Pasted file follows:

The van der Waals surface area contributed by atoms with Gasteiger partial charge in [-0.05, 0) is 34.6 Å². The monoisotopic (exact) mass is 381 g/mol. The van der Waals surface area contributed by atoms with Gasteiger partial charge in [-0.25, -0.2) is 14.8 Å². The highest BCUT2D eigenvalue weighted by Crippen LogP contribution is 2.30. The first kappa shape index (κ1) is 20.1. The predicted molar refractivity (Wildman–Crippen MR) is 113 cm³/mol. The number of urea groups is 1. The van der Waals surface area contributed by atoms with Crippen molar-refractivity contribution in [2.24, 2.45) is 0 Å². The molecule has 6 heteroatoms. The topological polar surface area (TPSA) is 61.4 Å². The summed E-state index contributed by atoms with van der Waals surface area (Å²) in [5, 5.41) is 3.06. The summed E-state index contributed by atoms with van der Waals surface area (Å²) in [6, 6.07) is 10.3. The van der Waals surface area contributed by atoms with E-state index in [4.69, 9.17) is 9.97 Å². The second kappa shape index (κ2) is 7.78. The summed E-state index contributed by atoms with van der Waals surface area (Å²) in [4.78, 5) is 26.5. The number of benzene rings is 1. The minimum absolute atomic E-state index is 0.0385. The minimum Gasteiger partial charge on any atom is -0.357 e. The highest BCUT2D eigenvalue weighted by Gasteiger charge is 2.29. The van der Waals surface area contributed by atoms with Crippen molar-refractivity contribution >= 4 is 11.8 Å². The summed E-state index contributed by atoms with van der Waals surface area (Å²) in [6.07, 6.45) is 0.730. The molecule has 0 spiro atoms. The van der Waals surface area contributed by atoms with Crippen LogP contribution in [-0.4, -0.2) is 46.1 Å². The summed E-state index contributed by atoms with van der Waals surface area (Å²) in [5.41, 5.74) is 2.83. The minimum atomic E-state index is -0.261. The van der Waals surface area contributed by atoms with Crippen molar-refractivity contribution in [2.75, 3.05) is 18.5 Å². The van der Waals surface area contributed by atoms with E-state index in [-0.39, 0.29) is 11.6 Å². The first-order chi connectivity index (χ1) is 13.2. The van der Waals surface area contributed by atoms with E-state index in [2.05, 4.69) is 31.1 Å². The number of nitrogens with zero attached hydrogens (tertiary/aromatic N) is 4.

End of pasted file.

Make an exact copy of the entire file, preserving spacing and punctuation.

The van der Waals surface area contributed by atoms with Gasteiger partial charge in [-0.05, 0) is 34.6 Å². The monoisotopic (exact) mass is 381 g/mol. The van der Waals surface area contributed by atoms with Gasteiger partial charge in [-0.25, -0.2) is 14.8 Å². The highest BCUT2D eigenvalue weighted by Crippen LogP contribution is 2.30. The first kappa shape index (κ1) is 20.1. The predicted molar refractivity (Wildman–Crippen MR) is 113 cm³/mol. The number of urea groups is 1. The van der Waals surface area contributed by atoms with Crippen molar-refractivity contribution in [2.24, 2.45) is 0 Å². The molecule has 6 heteroatoms. The topological polar surface area (TPSA) is 61.4 Å². The summed E-state index contributed by atoms with van der Waals surface area (Å²) in [5, 5.41) is 3.06. The summed E-state index contributed by atoms with van der Waals surface area (Å²) in [6, 6.07) is 10.3. The van der Waals surface area contributed by atoms with E-state index in [4.69, 9.17) is 9.97 Å². The second kappa shape index (κ2) is 7.78. The summed E-state index contributed by atoms with van der Waals surface area (Å²) in [4.78, 5) is 26.5. The number of benzene rings is 1. The minimum absolute atomic E-state index is 0.0385. The minimum Gasteiger partial charge on any atom is -0.357 e. The highest BCUT2D eigenvalue weighted by Gasteiger charge is 2.29. The van der Waals surface area contributed by atoms with Crippen molar-refractivity contribution >= 4 is 11.8 Å². The summed E-state index contributed by atoms with van der Waals surface area (Å²) in [6.07, 6.45) is 0.730. The molecule has 0 spiro atoms. The van der Waals surface area contributed by atoms with Crippen LogP contribution in [-0.4, -0.2) is 46.1 Å². The summed E-state index contributed by atoms with van der Waals surface area (Å²) in [5.41, 5.74) is 2.83. The minimum atomic E-state index is -0.261. The van der Waals surface area contributed by atoms with Crippen molar-refractivity contribution in [2.75, 3.05) is 18.5 Å². The van der Waals surface area contributed by atoms with E-state index in [-0.39, 0.29) is 11.6 Å². The first-order chi connectivity index (χ1) is 13.2. The van der Waals surface area contributed by atoms with E-state index in [2.05, 4.69) is 31.1 Å². The number of nitrogens with zero attached hydrogens (tertiary/aromatic N) is 4.